Insider attacks are almost impossible to guard against. There is no standard way to prevent them, other than by constant vigilance.
And, very often, it's the guards and watchers who know enough to do the attacking.
So it's not really that surprising that the guy who has been caught doing insider trading on Apple stock is Apple's Senior Director of Corporate Law and Corporate Secretary the head of the company's corporate law group, and responsible for ensuring compliance with Apple's insider trading policy, as well as determining the criteria for those restricted from trading around quarterly earnings announcements.
The Securities and Exchange Commission notes that it was definitely Gene Levoff at fault, and not Apple. "Apple had an insider trading policy that applied to all employees. Many employees, including Levoff, also received notice when restricted trading periods, known as 'blackout' periods, were in effect. The notices, emailed to employees subject to the blackout periods, reminded them of the insider trading policy, and since at least 2015, included a link to the insider trading policy."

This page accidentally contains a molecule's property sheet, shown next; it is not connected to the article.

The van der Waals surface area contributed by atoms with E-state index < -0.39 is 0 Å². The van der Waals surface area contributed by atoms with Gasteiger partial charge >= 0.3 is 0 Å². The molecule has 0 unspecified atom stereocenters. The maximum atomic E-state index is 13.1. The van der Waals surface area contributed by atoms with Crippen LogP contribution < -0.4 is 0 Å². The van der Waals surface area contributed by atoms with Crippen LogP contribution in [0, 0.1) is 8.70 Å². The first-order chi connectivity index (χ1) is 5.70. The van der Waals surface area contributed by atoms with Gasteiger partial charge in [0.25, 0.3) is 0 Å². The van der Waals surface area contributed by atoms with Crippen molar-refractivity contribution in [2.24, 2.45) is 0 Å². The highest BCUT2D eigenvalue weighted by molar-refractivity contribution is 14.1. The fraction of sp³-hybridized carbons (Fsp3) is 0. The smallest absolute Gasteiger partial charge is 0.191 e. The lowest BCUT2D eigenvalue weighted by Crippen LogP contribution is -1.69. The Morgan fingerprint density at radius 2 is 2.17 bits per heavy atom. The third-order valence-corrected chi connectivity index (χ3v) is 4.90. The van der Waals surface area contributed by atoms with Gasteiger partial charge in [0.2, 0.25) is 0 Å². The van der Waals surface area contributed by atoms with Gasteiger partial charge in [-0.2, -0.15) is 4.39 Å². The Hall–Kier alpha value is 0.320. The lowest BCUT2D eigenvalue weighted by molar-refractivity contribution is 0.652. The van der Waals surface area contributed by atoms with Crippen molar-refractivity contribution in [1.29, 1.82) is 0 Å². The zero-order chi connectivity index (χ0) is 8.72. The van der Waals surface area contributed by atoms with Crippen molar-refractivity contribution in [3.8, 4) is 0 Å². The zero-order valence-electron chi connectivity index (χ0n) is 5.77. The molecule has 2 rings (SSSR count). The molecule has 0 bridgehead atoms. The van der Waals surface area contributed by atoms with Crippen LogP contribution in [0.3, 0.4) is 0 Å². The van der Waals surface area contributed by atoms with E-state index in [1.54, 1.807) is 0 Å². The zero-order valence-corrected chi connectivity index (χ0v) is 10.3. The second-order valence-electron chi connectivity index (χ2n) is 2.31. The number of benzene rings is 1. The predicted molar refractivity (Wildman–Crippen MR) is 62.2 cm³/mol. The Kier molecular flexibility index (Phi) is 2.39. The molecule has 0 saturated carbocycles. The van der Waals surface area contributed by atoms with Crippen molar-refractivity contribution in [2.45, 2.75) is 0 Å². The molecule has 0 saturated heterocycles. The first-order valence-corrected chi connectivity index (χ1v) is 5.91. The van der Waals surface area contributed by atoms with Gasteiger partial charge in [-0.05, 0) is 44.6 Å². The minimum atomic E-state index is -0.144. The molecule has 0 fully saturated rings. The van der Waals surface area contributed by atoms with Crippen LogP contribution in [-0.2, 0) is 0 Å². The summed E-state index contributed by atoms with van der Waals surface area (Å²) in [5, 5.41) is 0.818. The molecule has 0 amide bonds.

............ This message may or may not be governed by the terms of http://www.noticebored.com/html/cisspforumfaq.html#Friday or https://blogs.securiteam.com/index.php/archives/1468
Well, if everyone completes the Business Conduct Guidelines (BCGs) once per year, and this is recorded, then there is no way out - obviously made a error of judgement and hoped that he would not be caught.
It will all come out in the wash.
However, perhaps he hoped that the monitoring systems, were not so good.